Welcome back! Today we continuing our tour through the United States and the Czech communities that existed in 1878. This census of sorts was conducted by the Czech-American annual journal Amerikán Národní Kalendář. The was the best known of all the Czech-American publications as it ran for 59 years.
As you may know, we began this exclusive translation from 1878 with a primer on the world as it was in 1878. Then in Installment#1 we ‘visited’ the states of Arkansas and California. In Installment #2 it was on to Connecticut and the Dakota Territory. In Installment #3 we began our tour of rural Illinois and Installment #4 concluded this tour of Illinois and we moved on to Iowa. Installment #5 we continued with our travels in Iowa. Installment #6 featured more towns and rural Czech communities in Iowa as did Installment #7 and Installment #8. Installment #9 saw us complete the state of Iowa as well as begin our tour of the great state of Kansas. Installment #10 included seven new Czech communities in Kansas and Installment #11 finished Kansas, included Massachusetts, and began Michigan. Installment #12 featured six communities in Michigan. Click on any of the links and you can catch up if you missed portion of this wonderful Czech genealogy and history article.
Today we complete Michigan and begin our tour of the North Star State, Minnesota.
Amerikán Národní Kalendář
Volume: I, Year: 1878, Pages: 97-108
STRUČNÁ STATISTIKA: Osad, míst a okresů ve Spojených Státech Čechy obydlených (Jak daleko nám bylo možno letos dopátrati se dál. Budoucího roku budeme pokračovat)
BRIEF STATISTICS: Of settlements, towns and counties at United States, inhabited by Czechs (As far as we were able to find this year. Next year we will continue.)
“Niles, Berrien County, among its 5,500 dwellers has only one Czech family, that of Mr. Jos. Skala, who, with his 6 children, who arrived and settled here in 1854.
Petersburgh, Monroe County, has among its 700 inhabitants two Czech families, who are both farmers. Jos. Haman arrived here in 1866. Jos.Svehla along with Frant. Svehla arrived later in 1873. Another Czech who lived here sold his properties and moved further out west.
Traverse City, Traverse County, has 1,800 dwellers and among them live 60 Czechs. Some of these Czechs have their own businesses: there is one tailor company “Red Star” of Vilem, Oliva, and Company with 6 workers; one paint works for wagons and coaches, one grocery store, four inns, two brewers, one butcher, four shoemakers, and two joiners. Czech social life is very strong here, especially for the Freethinkers, because there is a “Svobodna Obec” Society with sixteen members who are Czech patriots. Three times a year they host Czech celebrations and dances and balls. The first Czechs arrived here in 1857. They were Fr. Kratochvil, Ant. and Jos. Wilhelm, Jos. Kyselka, and Fr. Lada. The number of Czechs is continuing to increase at this time.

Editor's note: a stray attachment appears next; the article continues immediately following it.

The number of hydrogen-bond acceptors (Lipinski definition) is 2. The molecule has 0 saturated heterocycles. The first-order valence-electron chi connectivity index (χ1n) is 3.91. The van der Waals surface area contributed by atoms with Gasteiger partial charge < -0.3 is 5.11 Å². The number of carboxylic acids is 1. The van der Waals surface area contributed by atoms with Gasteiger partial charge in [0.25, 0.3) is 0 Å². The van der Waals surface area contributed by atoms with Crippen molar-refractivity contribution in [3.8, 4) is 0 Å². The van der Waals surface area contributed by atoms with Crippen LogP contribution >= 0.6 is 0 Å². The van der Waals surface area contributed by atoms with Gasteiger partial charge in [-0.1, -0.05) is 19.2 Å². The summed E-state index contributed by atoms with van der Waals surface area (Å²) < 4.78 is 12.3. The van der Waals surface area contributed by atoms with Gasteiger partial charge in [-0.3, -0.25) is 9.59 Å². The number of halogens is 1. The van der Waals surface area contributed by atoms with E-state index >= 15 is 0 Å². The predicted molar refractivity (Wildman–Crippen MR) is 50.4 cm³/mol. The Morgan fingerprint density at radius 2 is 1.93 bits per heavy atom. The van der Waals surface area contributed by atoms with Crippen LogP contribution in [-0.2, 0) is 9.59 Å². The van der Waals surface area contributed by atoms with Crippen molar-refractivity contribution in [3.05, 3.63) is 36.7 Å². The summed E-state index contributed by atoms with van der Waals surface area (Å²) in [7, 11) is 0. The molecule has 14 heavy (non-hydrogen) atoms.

Ypsilanti, Washtenaw County, has about 6,000 inhabitants of which six are Czech families. As to who was the first Czech settled here it was Vac. Dusek in 1866 who had lived from 1854 in Canada and later in Detroit. Two of his sons fought in the last war and the older one was killed, there. V. Dusek is a joiner. In 1871 arrived here Ant. Vacha, a shoemaker with three sons, two of them are married. Next came Fr. Marik and Jos. Klika, both in 1874. Four of the Czechs work in the paper-mill.
Chatfield, Fillmore County, has among its 1,400 inhabitants, twenty Czechs families, who began to move here in the years 1855 to 1857. Still more Czechs continue to settle in this area at this time. The first Czechs were: Fr. Andrlik, Fr. Pavelka, Fr. Jelinek, Jan Cermak, Fr. Setka, Jos. Kadlec, Ant. Stransky and Fr. Novotný. Fifteen of the local Czechs are farmers and there are two joiners, one brewer, one bricklayer, one carpenter, and one grocery store shopkeeper.
Hart Township, Winona County, has 186 Czechs. Namely 73 adults and 113 children. Among them are also four Czech ladies who married Germans. They have 26 children all together and all of them speak Czech. All of the Czechs are farmers who also know some craft and they use it as their second occupation. There are 31 farm owners and together they own 3,900 acres. There are also one brewer (Jakub Pfeifer in Rushford), two joiners, three tailors, one blacksmith, and one shoemaker. The first Czechs settled here in 1859 and they were Jan Fr. Steinbauer with his family, from Trhove Sviny, Budejovice kraj, Bohemia. The number of Czechs is increasing still at this time.”
Stay with us as we continue our tour of 1878 Czech settlements across America tomorrow!
Onward To Our Past®